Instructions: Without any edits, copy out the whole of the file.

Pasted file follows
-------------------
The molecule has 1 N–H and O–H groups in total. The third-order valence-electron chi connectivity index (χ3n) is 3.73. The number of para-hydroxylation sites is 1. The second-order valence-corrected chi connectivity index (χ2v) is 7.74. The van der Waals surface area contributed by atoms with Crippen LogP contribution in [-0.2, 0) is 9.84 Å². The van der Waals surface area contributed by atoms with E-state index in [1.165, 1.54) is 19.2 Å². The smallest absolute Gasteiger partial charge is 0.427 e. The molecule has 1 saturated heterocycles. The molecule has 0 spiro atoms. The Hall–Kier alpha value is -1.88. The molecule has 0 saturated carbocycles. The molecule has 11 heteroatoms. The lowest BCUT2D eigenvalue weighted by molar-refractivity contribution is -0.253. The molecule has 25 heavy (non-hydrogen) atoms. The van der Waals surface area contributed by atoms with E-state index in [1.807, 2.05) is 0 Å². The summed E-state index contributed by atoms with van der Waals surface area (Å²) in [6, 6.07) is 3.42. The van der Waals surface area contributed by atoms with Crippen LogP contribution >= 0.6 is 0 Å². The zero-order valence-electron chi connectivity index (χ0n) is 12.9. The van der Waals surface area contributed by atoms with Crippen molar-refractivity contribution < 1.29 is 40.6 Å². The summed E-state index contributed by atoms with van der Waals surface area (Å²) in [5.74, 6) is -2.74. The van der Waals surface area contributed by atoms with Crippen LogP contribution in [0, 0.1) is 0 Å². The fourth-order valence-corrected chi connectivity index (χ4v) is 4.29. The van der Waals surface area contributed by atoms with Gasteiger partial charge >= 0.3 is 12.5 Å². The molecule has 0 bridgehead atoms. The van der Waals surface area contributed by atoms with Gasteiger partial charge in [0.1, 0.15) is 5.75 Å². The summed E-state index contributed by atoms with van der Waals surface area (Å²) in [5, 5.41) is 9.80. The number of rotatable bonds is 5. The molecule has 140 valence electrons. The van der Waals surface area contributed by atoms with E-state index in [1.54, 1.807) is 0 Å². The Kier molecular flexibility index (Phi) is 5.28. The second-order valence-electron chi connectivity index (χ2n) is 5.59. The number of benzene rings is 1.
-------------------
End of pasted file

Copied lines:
The molecule has 1 N–H and O–H groups in total. The third-order valence-electron chi connectivity index (χ3n) is 3.73. The number of para-hydroxylation sites is 1. The second-order valence-corrected chi connectivity index (χ2v) is 7.74. The van der Waals surface area contributed by atoms with Crippen LogP contribution in [-0.2, 0) is 9.84 Å². The van der Waals surface area contributed by atoms with E-state index in [1.165, 1.54) is 19.2 Å². The smallest absolute Gasteiger partial charge is 0.427 e. The molecule has 1 saturated heterocycles. The molecule has 0 spiro atoms. The Hall–Kier alpha value is -1.88. The molecule has 0 saturated carbocycles. The molecule has 11 heteroatoms. The lowest BCUT2D eigenvalue weighted by molar-refractivity contribution is -0.253. The molecule has 25 heavy (non-hydrogen) atoms. The van der Waals surface area contributed by atoms with E-state index in [1.807, 2.05) is 0 Å². The summed E-state index contributed by atoms with van der Waals surface area (Å²) in [6, 6.07) is 3.42. The van der Waals surface area contributed by atoms with Crippen LogP contribution >= 0.6 is 0 Å². The zero-order valence-electron chi connectivity index (χ0n) is 12.9. The van der Waals surface area contributed by atoms with Crippen molar-refractivity contribution < 1.29 is 40.6 Å². The summed E-state index contributed by atoms with van der Waals surface area (Å²) in [5.74, 6) is -2.74. The van der Waals surface area contributed by atoms with Crippen LogP contribution in [0, 0.1) is 0 Å². The fourth-order valence-corrected chi connectivity index (χ4v) is 4.29. The van der Waals surface area contributed by atoms with Gasteiger partial charge >= 0.3 is 12.5 Å². The molecule has 0 bridgehead atoms. The van der Waals surface area contributed by atoms with Gasteiger partial charge in [0.1, 0.15) is 5.75 Å². The summed E-state index contributed by atoms with van der Waals surface area (Å²) in [5, 5.41) is 9.80. The number of rotatable bonds is 5. The molecule has 140 valence electrons. The van der Waals surface area contributed by atoms with E-state index in [1.54, 1.807) is 0 Å². The Kier molecular flexibility index (Phi) is 5.28. The second-order valence-electron chi connectivity index (χ2n) is 5.59. The number of benzene rings is 1.